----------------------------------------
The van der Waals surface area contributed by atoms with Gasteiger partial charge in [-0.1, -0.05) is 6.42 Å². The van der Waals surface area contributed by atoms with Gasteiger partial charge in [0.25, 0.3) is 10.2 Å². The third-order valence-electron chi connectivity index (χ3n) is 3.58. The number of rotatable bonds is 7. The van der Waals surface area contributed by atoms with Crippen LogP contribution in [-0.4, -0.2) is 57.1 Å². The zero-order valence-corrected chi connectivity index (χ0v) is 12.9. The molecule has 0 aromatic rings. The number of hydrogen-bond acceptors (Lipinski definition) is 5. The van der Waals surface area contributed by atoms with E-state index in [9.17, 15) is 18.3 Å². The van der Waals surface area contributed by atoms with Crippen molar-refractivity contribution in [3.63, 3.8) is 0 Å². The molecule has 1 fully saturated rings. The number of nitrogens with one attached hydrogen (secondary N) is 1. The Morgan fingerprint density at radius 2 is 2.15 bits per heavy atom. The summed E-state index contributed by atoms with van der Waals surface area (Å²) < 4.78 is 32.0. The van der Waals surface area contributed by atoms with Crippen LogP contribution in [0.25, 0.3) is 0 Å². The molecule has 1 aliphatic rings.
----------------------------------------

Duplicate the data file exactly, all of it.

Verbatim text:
The van der Waals surface area contributed by atoms with Gasteiger partial charge in [-0.1, -0.05) is 6.42 Å². The van der Waals surface area contributed by atoms with Gasteiger partial charge in [0.25, 0.3) is 10.2 Å². The third-order valence-electron chi connectivity index (χ3n) is 3.58. The number of rotatable bonds is 7. The van der Waals surface area contributed by atoms with Crippen LogP contribution in [-0.4, -0.2) is 57.1 Å². The zero-order valence-corrected chi connectivity index (χ0v) is 12.9. The molecule has 0 aromatic rings. The number of hydrogen-bond acceptors (Lipinski definition) is 5. The van der Waals surface area contributed by atoms with E-state index in [9.17, 15) is 18.3 Å². The van der Waals surface area contributed by atoms with Crippen molar-refractivity contribution in [3.63, 3.8) is 0 Å². The molecule has 1 fully saturated rings. The number of nitrogens with one attached hydrogen (secondary N) is 1. The Morgan fingerprint density at radius 2 is 2.15 bits per heavy atom. The summed E-state index contributed by atoms with van der Waals surface area (Å²) < 4.78 is 32.0. The van der Waals surface area contributed by atoms with Crippen LogP contribution in [0.25, 0.3) is 0 Å². The molecule has 1 aliphatic rings.